(e) Mr Guise improperly caused a corrigendum to be published in Government Gazette G152 dated October 22, 1999, to assist the conspiracy relating to the sale of shares in WCC Ltd;
(f) Mr Guise fraudulently and improperly issued a notice of a Land Board approval, purportedly granted at Land Board hearing no 2017, on November 24, 1999, for Waim No.92, which had in fact not been considered or approved by the Land Board;
(g) Dr Pok received corrupt benefits for his actions in favour of Waim No.92. There is insufficient evidence to make the same finding against Mr Guise although it sees that at least K100,000 was expended from the proceeds of WCC Ltd share sales for “Land Board claims”; and
(h) There is ample evidence that Dr Pok and Mr Guise were party to a criminal conspiracy with Mr Maladina to fabricate false documents designed to favour WCC Ltd in its endeavours to conclude a sale of the shares of WCC Ltd.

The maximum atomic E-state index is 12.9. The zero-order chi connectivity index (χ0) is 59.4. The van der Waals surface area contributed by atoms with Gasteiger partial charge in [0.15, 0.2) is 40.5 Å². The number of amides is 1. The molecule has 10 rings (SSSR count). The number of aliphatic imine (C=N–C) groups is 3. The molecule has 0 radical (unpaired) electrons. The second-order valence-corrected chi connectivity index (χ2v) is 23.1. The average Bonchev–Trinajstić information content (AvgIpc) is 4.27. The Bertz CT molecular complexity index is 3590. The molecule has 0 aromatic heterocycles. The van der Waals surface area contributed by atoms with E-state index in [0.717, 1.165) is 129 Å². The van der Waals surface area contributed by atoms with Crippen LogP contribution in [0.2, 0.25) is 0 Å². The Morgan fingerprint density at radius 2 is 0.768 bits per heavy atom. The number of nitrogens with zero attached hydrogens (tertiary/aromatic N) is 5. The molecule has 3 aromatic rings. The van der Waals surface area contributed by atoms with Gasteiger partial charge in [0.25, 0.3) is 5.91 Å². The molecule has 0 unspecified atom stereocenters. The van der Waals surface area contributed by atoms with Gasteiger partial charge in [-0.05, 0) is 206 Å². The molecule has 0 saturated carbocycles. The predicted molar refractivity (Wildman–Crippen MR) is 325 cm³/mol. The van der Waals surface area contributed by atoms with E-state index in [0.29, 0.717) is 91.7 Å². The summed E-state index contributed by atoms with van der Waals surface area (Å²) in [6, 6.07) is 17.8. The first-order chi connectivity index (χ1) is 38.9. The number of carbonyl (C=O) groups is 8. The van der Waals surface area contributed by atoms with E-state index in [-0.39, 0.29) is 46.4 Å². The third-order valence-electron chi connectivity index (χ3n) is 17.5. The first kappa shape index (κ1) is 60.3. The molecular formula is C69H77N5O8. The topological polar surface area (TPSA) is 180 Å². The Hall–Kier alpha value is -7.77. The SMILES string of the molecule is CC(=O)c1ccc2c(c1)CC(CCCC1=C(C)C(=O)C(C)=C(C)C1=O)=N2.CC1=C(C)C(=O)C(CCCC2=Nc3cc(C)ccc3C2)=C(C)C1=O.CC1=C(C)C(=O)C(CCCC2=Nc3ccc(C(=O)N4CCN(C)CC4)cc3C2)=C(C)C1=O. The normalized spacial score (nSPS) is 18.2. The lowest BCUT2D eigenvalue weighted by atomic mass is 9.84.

Referral

Dr Pok, Mr Guise and Mr Maladina should be referred to the Commissioner of Police to consider whether criminal charges should be laid in respect of their activities in obtaining a lease for Waim No.92 on favourable terms to assist in completing the sale of WCC Ltd shares to Trinco No. 6 (Rimbunan Hijau).

The sale to Trinco No.6 went through and the sale price (after paying out money owed to the Lands Department and for other statutory requirements) was paid to Ketan Lawyers.

Mr Ketan deducted his fees of K40,000 and paid the balance of K1,417,643.69 into the Carter Newell trust account on January 21, 2000, a manual receipt was made out to Philip Eludeme allocating no file number. This receipt was then cancelled (see paragraphs 30.11 & 30.12).